Saturday, December 8, 2012

Waste to Energy on Long Island

Dan Barbuto, one of my terrific Sustainability students at
Hofstra University is in charge of tours and education
at the Covanta waste to energy facility near campus.  Here
he is in the control room of the facility.
I had a most interesting tour yesterday of our local waste to energy facility in East Meadow, New York.  If you are not familiar with waste to energy, it is the process by which garbage is burned and turned into electrical energy.  The heat from the burning garbage creates steam, which turns turbines.

The company that runs our local plant is Covanta and they are the largest operator of waste to energy facilities in the U.S.  Many do not realize it, but waste to energy is the greenest option out there for dealing with garbage.  Putting it in a landfill creates methane gas which has a significantly higher climate impact than carbon dioxide.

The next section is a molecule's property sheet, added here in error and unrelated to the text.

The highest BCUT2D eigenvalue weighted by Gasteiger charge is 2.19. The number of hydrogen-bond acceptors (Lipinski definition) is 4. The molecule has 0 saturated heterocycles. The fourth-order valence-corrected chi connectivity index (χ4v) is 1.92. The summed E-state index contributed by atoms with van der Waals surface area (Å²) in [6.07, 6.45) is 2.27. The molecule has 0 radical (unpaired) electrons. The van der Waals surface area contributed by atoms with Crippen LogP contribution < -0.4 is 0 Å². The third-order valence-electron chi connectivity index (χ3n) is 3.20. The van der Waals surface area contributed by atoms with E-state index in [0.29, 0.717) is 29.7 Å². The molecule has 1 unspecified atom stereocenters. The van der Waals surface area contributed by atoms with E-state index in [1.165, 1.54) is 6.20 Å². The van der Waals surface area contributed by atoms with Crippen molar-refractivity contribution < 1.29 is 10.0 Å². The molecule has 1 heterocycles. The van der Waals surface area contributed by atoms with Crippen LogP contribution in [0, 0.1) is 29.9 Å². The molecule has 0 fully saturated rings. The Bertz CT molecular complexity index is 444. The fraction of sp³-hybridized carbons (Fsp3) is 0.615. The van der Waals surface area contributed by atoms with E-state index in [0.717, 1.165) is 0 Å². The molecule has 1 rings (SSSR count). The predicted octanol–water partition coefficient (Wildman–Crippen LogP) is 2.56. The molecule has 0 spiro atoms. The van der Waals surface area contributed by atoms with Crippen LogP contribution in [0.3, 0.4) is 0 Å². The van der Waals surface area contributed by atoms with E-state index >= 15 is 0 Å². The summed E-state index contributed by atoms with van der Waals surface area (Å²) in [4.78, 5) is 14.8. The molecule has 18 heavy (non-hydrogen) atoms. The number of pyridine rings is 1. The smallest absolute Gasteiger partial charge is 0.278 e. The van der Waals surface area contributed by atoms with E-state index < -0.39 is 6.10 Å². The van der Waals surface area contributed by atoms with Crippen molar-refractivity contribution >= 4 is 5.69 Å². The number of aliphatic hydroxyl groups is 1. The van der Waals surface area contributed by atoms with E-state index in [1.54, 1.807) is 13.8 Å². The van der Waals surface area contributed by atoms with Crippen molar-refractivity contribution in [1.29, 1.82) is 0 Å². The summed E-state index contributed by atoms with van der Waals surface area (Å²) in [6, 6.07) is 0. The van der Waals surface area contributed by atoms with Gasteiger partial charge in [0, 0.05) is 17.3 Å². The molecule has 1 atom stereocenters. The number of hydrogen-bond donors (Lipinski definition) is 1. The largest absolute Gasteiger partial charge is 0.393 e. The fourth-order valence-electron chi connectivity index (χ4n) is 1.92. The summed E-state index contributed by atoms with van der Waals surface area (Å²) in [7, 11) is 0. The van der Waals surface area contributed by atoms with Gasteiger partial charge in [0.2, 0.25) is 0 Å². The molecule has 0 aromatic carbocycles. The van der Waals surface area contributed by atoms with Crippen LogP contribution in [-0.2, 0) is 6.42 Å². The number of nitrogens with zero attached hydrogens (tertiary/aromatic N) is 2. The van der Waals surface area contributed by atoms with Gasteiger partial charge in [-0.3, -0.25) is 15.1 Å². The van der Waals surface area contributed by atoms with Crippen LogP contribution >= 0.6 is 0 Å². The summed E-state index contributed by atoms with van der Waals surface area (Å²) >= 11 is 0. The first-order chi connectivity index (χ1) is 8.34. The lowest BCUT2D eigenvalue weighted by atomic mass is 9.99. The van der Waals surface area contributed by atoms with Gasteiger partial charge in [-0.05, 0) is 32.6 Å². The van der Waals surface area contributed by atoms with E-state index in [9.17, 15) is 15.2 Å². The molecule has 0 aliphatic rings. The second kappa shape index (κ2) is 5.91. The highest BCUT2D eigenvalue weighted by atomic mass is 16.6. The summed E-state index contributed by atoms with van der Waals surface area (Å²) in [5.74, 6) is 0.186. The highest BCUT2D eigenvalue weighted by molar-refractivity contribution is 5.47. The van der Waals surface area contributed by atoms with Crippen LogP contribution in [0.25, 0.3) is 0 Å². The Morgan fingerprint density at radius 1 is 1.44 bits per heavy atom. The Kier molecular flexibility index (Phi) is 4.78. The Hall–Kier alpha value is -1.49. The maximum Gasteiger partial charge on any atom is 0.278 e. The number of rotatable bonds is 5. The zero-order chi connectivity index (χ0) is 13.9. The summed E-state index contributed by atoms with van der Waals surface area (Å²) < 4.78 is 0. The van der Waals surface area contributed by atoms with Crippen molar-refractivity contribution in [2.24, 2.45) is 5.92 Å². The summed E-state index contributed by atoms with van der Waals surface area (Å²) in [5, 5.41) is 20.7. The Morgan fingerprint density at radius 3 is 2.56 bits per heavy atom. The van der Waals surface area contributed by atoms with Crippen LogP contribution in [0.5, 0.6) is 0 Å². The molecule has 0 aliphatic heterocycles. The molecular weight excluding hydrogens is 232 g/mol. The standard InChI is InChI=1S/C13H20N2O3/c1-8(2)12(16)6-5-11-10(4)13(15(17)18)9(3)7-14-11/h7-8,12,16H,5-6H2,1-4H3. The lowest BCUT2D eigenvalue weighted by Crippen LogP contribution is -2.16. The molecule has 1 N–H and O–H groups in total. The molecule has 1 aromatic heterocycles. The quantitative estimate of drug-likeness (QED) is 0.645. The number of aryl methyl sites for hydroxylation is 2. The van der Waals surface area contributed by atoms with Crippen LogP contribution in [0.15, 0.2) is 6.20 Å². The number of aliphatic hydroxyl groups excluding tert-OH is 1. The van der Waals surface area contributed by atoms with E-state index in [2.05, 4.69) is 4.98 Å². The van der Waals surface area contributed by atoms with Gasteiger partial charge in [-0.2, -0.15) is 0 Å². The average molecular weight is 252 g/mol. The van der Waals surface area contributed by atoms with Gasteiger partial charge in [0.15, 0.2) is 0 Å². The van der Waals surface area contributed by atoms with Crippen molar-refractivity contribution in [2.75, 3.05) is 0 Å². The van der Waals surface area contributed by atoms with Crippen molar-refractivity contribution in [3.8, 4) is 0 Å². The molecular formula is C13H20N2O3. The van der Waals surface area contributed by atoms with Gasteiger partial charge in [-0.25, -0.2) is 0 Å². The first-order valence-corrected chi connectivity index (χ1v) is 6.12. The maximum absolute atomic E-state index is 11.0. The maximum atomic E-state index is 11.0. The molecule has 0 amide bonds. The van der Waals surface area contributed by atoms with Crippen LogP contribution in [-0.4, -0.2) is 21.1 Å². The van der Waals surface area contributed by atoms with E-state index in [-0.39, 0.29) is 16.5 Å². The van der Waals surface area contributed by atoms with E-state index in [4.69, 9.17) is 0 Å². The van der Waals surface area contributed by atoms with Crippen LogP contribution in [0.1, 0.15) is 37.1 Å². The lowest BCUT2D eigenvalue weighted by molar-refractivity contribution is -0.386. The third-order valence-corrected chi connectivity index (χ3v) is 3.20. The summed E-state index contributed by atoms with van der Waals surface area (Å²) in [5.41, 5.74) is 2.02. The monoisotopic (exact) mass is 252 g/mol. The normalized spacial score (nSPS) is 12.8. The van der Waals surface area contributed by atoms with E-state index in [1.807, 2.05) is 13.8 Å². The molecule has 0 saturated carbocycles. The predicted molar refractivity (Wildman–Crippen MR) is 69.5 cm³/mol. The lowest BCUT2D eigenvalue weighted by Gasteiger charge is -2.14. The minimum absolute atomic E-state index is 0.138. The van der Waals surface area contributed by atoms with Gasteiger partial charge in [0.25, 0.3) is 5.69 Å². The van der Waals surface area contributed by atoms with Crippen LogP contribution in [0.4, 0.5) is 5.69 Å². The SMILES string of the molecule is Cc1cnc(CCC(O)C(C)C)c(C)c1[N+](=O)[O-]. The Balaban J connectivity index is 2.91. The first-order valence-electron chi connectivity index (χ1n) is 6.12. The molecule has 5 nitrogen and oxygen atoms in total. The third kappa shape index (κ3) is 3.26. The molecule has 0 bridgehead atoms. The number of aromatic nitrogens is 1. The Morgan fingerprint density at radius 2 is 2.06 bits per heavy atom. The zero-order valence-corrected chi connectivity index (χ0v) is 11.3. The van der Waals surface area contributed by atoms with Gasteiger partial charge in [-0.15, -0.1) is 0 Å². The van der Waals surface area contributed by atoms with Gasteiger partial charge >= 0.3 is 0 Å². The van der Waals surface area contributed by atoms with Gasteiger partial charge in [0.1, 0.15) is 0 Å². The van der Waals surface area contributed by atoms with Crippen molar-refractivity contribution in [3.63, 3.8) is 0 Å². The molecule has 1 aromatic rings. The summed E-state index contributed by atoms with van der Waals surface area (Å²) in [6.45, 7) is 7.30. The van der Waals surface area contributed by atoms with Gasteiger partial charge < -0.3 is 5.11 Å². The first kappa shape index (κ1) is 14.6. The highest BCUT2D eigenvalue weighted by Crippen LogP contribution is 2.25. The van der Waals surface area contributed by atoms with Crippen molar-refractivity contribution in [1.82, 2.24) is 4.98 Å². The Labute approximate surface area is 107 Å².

Our local plant employs 84 people, most of whom are in the operations side of the plant.  They burn everything that comes into the plant and collect metals or other materials from the ash.  All of the material that enters the site is scanned for radiation.

Our local plant has constant emissions monitoring system and uses LN (low nitrogen) technology to collect nitrogen oxides.  According to Covanta, the plant running continuously for a year has fewer emissions than 10 diesel cars running continuously for the same time period.  And, the plant provides enough electricity for 75,000 homes.

If Long Island garbage is not burned in the waste to energy facility, it is shipped three hours to an upstate New York landfill.

Obviously, the best options are to reduce, reuse, and recycle.  But, turning your remaining waste to energy is the best current option for dealing with garbage on Long Island.  Covanta has 4 waste to energy plants on the island.  The one in East Meadow is the largest.

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